Besides well-described complications, such as autonomic and peripheral neuropathy, type I diabetes mellitus is also associated with gradually developing end-organ damage in the central nervous system (Brands et al. 2004). This little-known complication, referred to as ‘diabetic encephalopathy’, is characterized by impairment of cognitive functions and electrophysiologic changes (Allen et al. 2004). These functional changes are accompanied by neurochemical and structural abnormalities, as well as by degenerative changes in the brain (Weigner & Jacobsen 1998, McCall 2004). Both micro- and macrovascular cerebral diseases occurring in diabetic patients and the direct neuronal damage caused by chronically elevated intracellular glucose concentrations are implicated in encephalopathy. However, it remains unclear how much of the neuronal impairment is caused directly by intracellular glucose. The direct glucose toxicity in the neurons is especially due to increased intracellular glucose oxidation (Nishikawa et al. 2000), which leads to an increase in reactive species production (Bonnefont-Rousselot 2002, Evans et al. 2002): in both man and experimentally diabetic rats, oxidative stress seems to play a central role in brain damage (Aragno et al. 2000a,b, 2002, Arvanitakis et al. 2004). Emerging evidence shows that the increased oxidative stress and consequent oxidative damage observed in hyperglycemic conditions begins in the mitochondria, which are the major site of ROS (reactive oxygen species) production (Raha & Robinson 2000, Duchen 2004). Reactive species are byproducts of the mitochondrial respiratory chain that are physiologically counteracted by the intracellular antioxidant systems (Smith et al. 1999, Sarkela et al. 2001, Green et al. 2004). The overproduction of reactive species induced by enhanced glucose oxidation might overwhelm the antioxidant defenses, leading to cell damage. It has been reported that normalizing superoxide mitochondrial production blocks the pathways of hyperglycemic damage (Nishikawa et al. 2000). Recently, however, the unique role of brain mitochondrial dysfunction in experimental diabetes has been questioned, and it has been suggested that extramitochondrial factors may cooperate in the induction of oxidative stress associated with type I diabetes (Moreira et al. 2004).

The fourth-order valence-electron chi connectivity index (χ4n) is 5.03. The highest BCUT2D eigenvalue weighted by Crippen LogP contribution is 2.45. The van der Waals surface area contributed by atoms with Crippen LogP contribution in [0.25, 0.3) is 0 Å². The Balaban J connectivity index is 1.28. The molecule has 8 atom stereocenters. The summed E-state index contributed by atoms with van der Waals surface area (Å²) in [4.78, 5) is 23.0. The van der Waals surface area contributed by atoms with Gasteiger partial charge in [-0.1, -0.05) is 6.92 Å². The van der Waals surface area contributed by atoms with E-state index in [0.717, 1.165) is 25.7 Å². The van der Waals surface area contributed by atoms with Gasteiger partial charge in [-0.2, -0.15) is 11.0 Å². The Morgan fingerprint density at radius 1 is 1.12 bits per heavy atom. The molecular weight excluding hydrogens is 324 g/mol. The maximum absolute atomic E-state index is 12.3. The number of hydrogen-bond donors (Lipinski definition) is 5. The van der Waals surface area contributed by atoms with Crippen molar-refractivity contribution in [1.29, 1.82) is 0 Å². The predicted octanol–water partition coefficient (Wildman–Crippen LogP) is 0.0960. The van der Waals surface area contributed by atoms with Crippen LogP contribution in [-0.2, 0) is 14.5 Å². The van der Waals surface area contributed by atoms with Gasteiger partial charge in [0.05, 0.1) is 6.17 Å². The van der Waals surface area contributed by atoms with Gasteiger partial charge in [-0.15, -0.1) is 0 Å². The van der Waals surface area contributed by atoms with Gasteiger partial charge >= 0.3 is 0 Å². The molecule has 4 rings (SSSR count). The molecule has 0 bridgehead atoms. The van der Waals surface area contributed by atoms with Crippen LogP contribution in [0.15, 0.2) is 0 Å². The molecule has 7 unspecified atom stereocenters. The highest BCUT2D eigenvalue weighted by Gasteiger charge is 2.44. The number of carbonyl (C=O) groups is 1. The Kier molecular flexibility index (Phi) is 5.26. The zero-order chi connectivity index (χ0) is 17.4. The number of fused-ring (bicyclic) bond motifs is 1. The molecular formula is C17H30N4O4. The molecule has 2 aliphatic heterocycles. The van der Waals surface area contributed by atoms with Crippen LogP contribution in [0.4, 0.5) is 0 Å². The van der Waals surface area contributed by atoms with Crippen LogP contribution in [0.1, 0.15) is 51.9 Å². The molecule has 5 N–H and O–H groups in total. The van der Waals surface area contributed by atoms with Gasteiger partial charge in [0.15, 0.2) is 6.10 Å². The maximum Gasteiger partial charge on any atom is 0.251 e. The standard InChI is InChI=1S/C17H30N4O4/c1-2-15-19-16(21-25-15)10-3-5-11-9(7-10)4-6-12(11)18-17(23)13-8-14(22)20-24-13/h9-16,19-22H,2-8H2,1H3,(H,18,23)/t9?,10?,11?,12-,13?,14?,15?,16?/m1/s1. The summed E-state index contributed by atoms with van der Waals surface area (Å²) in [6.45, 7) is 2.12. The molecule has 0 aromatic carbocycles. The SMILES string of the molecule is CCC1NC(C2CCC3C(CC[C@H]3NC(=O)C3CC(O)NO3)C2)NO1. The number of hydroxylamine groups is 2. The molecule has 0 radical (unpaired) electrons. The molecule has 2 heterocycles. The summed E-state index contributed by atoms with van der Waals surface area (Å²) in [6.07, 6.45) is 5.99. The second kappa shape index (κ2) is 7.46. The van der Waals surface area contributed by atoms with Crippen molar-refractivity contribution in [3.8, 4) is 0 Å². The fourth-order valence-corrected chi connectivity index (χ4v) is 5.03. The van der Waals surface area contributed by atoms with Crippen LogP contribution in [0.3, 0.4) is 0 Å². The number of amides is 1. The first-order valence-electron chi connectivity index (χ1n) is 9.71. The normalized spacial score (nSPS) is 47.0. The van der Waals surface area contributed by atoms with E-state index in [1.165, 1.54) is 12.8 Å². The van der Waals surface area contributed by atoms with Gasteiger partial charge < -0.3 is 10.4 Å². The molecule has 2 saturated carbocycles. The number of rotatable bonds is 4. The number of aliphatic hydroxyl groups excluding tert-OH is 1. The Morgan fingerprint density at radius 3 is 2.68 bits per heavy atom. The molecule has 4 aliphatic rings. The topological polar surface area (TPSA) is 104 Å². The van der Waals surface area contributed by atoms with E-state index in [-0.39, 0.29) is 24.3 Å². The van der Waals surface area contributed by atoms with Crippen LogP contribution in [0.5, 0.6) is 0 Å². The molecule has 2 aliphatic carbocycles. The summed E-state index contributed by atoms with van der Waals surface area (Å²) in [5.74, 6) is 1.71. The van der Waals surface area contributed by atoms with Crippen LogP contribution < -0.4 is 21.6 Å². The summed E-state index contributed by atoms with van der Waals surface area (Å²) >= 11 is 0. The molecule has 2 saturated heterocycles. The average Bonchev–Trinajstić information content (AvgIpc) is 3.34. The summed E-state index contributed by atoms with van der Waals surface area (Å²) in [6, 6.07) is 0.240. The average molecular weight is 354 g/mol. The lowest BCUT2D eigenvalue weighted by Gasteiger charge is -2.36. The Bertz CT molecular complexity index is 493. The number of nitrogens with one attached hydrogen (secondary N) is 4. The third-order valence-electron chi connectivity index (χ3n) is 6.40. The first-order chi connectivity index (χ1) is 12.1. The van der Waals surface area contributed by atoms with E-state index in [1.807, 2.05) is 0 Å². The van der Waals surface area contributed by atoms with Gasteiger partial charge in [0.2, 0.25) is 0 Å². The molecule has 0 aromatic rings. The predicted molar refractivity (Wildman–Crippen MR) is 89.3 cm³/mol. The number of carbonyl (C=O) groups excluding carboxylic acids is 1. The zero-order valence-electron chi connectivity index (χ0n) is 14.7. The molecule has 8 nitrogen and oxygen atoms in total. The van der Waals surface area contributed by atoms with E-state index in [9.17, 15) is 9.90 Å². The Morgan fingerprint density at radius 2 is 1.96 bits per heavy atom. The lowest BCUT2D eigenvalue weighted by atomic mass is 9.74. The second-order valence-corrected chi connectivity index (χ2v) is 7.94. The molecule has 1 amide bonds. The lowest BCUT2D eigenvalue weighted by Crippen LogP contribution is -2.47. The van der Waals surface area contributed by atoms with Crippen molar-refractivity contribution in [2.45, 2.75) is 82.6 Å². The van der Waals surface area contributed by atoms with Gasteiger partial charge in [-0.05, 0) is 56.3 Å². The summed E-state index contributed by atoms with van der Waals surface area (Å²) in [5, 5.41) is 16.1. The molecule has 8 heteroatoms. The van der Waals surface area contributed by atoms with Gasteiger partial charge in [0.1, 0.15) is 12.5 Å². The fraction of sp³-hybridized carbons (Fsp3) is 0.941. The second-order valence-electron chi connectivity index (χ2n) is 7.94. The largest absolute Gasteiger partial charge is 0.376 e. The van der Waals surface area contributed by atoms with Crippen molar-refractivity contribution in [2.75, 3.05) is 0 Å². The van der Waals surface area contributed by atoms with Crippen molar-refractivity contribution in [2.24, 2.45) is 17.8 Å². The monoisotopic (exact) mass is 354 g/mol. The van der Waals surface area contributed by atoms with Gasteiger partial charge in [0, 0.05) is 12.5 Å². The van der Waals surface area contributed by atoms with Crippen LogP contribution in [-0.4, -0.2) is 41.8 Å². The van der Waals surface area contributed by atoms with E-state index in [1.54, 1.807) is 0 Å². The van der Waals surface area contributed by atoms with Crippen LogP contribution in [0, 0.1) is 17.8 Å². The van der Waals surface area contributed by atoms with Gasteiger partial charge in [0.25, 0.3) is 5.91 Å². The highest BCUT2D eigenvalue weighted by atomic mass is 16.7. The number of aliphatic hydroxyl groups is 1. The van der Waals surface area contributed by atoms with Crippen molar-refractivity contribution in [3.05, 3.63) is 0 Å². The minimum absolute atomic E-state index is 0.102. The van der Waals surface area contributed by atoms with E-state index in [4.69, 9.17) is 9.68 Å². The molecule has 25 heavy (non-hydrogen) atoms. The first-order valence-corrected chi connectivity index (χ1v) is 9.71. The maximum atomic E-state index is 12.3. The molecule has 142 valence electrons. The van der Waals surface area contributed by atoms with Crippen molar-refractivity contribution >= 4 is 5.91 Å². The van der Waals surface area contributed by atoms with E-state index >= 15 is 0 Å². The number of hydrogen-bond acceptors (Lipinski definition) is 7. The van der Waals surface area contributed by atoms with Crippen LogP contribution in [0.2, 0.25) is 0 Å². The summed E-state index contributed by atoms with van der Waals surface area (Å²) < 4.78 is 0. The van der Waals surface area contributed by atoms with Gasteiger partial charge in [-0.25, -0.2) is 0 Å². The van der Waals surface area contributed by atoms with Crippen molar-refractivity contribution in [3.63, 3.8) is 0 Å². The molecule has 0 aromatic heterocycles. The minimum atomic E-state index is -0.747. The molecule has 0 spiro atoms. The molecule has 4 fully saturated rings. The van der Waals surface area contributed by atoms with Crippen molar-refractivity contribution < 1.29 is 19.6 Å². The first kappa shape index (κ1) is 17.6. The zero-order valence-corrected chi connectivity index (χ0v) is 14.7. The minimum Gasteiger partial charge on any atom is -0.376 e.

This study aimed to characterize the oxidative stress induced by chronic hyperglycemia and its effects on the respiratory chain in the brain mitochondria of diabetic streptozotocin (STZ) rats. Results show that chronic hyperglycemia impairs the mitochondrial respiratory chain, induces oxidative damage through production of ROS and RNS (reactive nitrogen species) and damages mitochondrial functioning.

Materials and Methods

Animal treatment

Male Wistar rats (Harlan-Italy, Udine, Italy) weighing 200–220 g were cared for in compliance with the Italian Ministry of Health Guidelines (no. 86/609/EEC) and with the Principles of Laboratory Animal Care (NIH no. 85–23, revised 1985). They were provided with Piccioni pellet diet (no. 48, Gessate, Milan, Italy) and allowed water ad libitum. Hyperglycemia was induced through a single injection of STZ (50 mg/kg) in the tail vein. Three days later, glycemia was measured with o-toluidine reagent (Sigma kit, catalog no. 635) on blood collected from the heart (200 μl). Only rats with blood glucose levels of 18–20 mmol/l entered the experimental protocols; normoglycemic rats were used as controls. After 21 days, control and hyperglycemic rats were anesthetized with ether and killed by decapitation after aortic exsanguination. Blood was collected and the plasma isolated. Glycemia was evaluated as described above. The cerebral hemispheres were chiseled and rapidly weighed and homogenized to obtain the mitochondrial fraction.